Rastko Popovic: “I was on my couch in my living room resting Sunday morning when I found out about the helicopter crash, on Twitter and just saw the TMZ tweet. I had to look twice. My phone started buzzing so I get messages from people and it’s just, it’s unreal. And to be honest, you know, it’s not really if you’re a Kobe Bryant fan at this point. If you know basketball you understand how good he was and how much of a great competitor he was. You just appreciate what he did for the game of basketball and some guys obviously grew up idolizing him and for as long as you know basketball, you respect the champion, the competitive [player] that he was. It really puts things in perspective—I was involved in a big car accident two weeks ago. I missed the game against UQAM, and was pretty badly injured to start. You know, I just appreciated life to that sense where I was just saying I was just happy to be alive. I won’t lie to you, I kissed my two daughters at night and I had some tears. You never know what life’s gonna throw at you certain days and, you think some people are indestructible then something like this happens.”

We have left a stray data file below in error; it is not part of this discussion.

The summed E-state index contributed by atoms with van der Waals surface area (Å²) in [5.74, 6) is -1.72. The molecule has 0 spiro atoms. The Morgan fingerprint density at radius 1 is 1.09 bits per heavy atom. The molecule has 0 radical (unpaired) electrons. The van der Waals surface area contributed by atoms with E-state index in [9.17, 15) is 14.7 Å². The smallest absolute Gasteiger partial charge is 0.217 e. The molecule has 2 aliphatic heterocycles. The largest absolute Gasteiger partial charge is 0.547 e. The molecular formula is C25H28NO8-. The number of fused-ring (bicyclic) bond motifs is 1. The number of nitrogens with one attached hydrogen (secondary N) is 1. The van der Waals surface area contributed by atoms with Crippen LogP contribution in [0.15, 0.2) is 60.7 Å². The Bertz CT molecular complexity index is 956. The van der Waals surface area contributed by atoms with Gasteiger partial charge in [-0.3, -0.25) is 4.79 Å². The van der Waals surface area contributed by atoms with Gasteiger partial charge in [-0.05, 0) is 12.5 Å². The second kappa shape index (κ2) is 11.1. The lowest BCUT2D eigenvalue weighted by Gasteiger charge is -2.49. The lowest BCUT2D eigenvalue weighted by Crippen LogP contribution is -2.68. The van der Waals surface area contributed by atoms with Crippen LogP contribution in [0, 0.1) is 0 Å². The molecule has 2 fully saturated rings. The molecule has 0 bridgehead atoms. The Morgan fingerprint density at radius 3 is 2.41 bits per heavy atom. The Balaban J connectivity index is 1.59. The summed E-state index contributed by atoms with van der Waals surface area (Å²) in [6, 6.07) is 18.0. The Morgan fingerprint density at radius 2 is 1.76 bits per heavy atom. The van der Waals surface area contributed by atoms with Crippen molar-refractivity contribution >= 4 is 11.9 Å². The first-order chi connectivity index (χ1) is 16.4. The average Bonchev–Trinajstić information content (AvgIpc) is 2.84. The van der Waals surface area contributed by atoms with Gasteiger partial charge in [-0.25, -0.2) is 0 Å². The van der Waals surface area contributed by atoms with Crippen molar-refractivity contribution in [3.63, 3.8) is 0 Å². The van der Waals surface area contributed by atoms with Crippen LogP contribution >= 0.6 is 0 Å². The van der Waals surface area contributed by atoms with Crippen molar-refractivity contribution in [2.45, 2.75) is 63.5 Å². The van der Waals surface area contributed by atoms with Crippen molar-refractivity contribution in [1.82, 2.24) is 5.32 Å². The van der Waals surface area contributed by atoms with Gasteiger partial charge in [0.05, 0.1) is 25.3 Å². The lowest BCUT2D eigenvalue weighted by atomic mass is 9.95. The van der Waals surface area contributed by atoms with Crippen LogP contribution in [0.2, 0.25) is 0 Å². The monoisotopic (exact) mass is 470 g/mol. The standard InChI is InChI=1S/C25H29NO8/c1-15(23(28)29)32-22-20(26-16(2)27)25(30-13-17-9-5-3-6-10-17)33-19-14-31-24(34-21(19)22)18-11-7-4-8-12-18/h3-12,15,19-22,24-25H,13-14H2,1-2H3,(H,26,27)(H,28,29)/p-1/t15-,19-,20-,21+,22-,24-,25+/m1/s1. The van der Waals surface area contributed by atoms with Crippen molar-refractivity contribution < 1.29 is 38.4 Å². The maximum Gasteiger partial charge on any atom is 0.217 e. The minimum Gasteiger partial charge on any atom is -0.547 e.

Olivier Simon: “Mamba mentality—it’s a big thing. It defines Kobe—it’s work ethic in its purest form. And I think we play, we practice every day and it’s huge in our life, not just basketball. It’s the moment until you can put it to work, with your family, and basketball. It’s a way to live your everyday life. So I just try to have fun, and just do the best I can with whatever I’m doing. That’s what Mamba mentality is for me. I was talking to my coaches, like, everyone who knows when we heard about the story. Everyone is talking about his death as if we were personally affected, like as if we knew who he was. It was just hard because, you know, we’ve watched Kobe for a long time. The whole day was just really weird because I just imagined him, his family and his daughters. It was a hard day.”